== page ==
The mechanisms of human lymphoid chromosomal translocations and their medical relevance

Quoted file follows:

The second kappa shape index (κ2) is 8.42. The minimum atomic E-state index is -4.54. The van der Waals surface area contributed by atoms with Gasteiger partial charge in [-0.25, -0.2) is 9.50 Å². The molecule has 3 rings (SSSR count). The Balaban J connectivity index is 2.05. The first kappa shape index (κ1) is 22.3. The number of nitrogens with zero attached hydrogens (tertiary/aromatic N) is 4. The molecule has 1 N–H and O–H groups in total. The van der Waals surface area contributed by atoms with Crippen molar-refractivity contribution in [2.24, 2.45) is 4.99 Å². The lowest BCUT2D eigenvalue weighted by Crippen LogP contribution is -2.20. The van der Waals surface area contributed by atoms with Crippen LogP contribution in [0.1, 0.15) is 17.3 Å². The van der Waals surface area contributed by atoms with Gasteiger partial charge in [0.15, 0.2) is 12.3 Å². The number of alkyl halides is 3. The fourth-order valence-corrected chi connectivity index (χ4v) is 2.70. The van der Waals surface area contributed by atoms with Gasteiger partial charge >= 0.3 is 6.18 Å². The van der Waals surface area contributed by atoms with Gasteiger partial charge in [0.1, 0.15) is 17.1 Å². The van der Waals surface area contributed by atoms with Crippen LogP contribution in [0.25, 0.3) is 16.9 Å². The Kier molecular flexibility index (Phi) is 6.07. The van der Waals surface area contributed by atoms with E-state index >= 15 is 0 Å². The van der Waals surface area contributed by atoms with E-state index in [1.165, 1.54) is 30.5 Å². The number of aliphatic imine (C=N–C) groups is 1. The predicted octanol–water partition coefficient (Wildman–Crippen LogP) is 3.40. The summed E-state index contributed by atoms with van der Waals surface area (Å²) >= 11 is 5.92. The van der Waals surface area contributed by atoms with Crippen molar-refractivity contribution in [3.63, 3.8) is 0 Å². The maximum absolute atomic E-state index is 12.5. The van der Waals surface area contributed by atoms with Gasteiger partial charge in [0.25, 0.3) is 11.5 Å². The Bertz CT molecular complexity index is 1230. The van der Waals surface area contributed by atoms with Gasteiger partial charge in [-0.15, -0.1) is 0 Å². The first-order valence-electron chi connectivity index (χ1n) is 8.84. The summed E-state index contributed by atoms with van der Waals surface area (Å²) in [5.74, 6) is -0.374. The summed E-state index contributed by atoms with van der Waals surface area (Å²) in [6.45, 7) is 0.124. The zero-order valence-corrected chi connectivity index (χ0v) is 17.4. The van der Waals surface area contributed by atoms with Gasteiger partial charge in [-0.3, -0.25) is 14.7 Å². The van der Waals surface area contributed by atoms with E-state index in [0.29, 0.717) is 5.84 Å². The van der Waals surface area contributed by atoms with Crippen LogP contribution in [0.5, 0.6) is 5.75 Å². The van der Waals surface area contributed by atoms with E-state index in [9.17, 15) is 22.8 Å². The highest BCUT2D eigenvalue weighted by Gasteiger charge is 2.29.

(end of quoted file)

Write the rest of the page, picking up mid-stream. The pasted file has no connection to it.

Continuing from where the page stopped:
The most common human lymphoid chromosomal translocations involve concurrent failures of the recombination activating gene (RAG) complex and Activation-Induced Deaminase (AID). These are two enzymes that are normally expressed for purposes of the two site-specific DNA recombination processes: V(D)J recombination and class switch recombination (CSR). First, though it is rare, a low level of expression of AID can introduce long-lived T:G mismatch lesions at 20–600 bp fragile zones. Second, the V(D)J recombination process can occasionally fail to rejoin coding ends, and this failure may permit an opportunity for Artemis:DNA-dependent kinase catalytic subunit (DNA-PKcs) to convert the T:G mismatch sites at the fragile zones into double-strand breaks. The 20–600 bp fragile zones must be, at least transiently, in a single-stranded DNA (ssDNA) state for the first step to occur, because AID only acts on ssDNA. Here we discuss the key DNA sequence features that lead to AID action at a fragile zone, which are (a) the proximity and density of strings of cytosine nucleotides (C-strings) that cause a B/A-intermediate DNA conformation; (b) overlapping AID hotspots that contain a methyl CpG (WRCG), which AID converts to a long-lived T:G mismatch; and (c) transcription, which, though not essential, favors increased ssDNA in the fragile zone. We also summarize chromosomal features of the focal fragile zones in lymphoid malignancies and discuss the clinical relevance of understanding the translocation mechanisms. Many of the key principles covered here are also relevant to chromosomal translocations in non-lymphoid somatic cells as well.